Pendeen boasts three beaches although some are more accessible than others. The largest of them, and the only one accessible at all states of the tide, was for many years the home of a wrecked ship the Alacrity until the army was called in to clear the wreck as it was presenting a danger to swimmers.

Below Pendeen Lighthouse can be found the wreck of "The Liberty", although most of it has now been eroded away but the sea parts of the wreck are still visible at low tide on what locals call 'Liberty Rock' which is a favourite fishing spot.

Pendeen Primary School was one of the schools studied in the 1950s by Iona and Peter Opie.[7]

Notable residents

Reverend William Borlase, naturalist and antiquary, was born at Pendeen Manor. He was vicar of St Just for 40 years and rector of Ludgvan for 50. In honour of the Borlase family the local football team Pendeen Rovers AFC ground is called Borlase Park as a thank you to the Borlase family for selling the land that they have played on for many years for the sum of £1,000.

Pendeen in the media

In 2011, Overhill, a low-budget horror film, was shot in Pendeen with a cast made up largely of local people.[8] Following a preview at the North Inn, the film was premiered in the East End Film Festival in June 2013.[9]

In episode six of HBO's Westworld, Anthony Hopkins (Dr Ford) mentions that Pendeen, Cornwall was the 'only happy memory of [his] childhood'.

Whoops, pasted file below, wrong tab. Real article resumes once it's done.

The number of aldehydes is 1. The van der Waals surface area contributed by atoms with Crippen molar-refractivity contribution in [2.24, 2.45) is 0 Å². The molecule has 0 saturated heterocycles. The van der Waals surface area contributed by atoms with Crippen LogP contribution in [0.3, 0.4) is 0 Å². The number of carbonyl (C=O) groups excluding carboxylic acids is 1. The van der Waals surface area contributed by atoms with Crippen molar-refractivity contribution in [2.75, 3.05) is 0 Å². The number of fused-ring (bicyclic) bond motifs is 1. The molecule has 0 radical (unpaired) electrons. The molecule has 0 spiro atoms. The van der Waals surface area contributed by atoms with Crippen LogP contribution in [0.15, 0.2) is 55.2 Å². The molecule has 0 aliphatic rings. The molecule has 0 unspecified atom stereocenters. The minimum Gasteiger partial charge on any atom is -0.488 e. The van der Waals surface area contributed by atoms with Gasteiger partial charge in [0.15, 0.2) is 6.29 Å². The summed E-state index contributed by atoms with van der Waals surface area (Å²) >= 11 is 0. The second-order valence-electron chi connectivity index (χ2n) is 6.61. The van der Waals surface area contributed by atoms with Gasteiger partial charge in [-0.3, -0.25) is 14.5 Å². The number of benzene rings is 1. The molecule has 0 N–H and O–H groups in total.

The local community radio station is Coast FM (formerly Penwith Radio), which broadcasts on 96.5 and 97.2 FM.[10]


  1. Place-names in the Standard Written Form (SWF) Archived 15 May 2013 at the Wayback Machine : List of place-names agreed by the MAGA Signage Panel Archived 15 May 2013 at the Wayback Machine. Cornish Language Partnership.
  2. Ordnance Survey: Landranger map sheet 203 Land's End ISBN 978-0-319-23148-7
  3. Land's End 1:25000. Ordnance Survey. 2003. ISBN 9780319241165.
  4. "Re-opening of St John the Baptist Church". The Cornishman (17). 7 November 1878. p. 4.
  5. Pevsner, N. (1970) Cornwall; 2nd ed., revised by Enid Radcliffe. Penguin Books
  6. Langdon, A. G. (1896) Old Cornish Crosses. Truro: Joseph Pollard; p. 116
  7. Opie, Iona & Peter (1959) The Lore and Language of Schoolchildren Oxford University Press
  8. Barrie, Josh (19 June 2013). "Penwith village and its residents to appear in film premiering in London". Archived from the original on 5 July 2013. Retrieved 5 July 2013.
  9. "Frighteningly cheap: £600 horror movie stars at festival". Evening Standard. 26 June 2013. Retrieved 5 July 2013.
  10. "Volunteer run Penwith Radio to change its name to Coast FM". Retrieved 4 February 2017.

Media related to Pendeen at Wikimedia Commons
Pendeen travel guide from Wikivoyage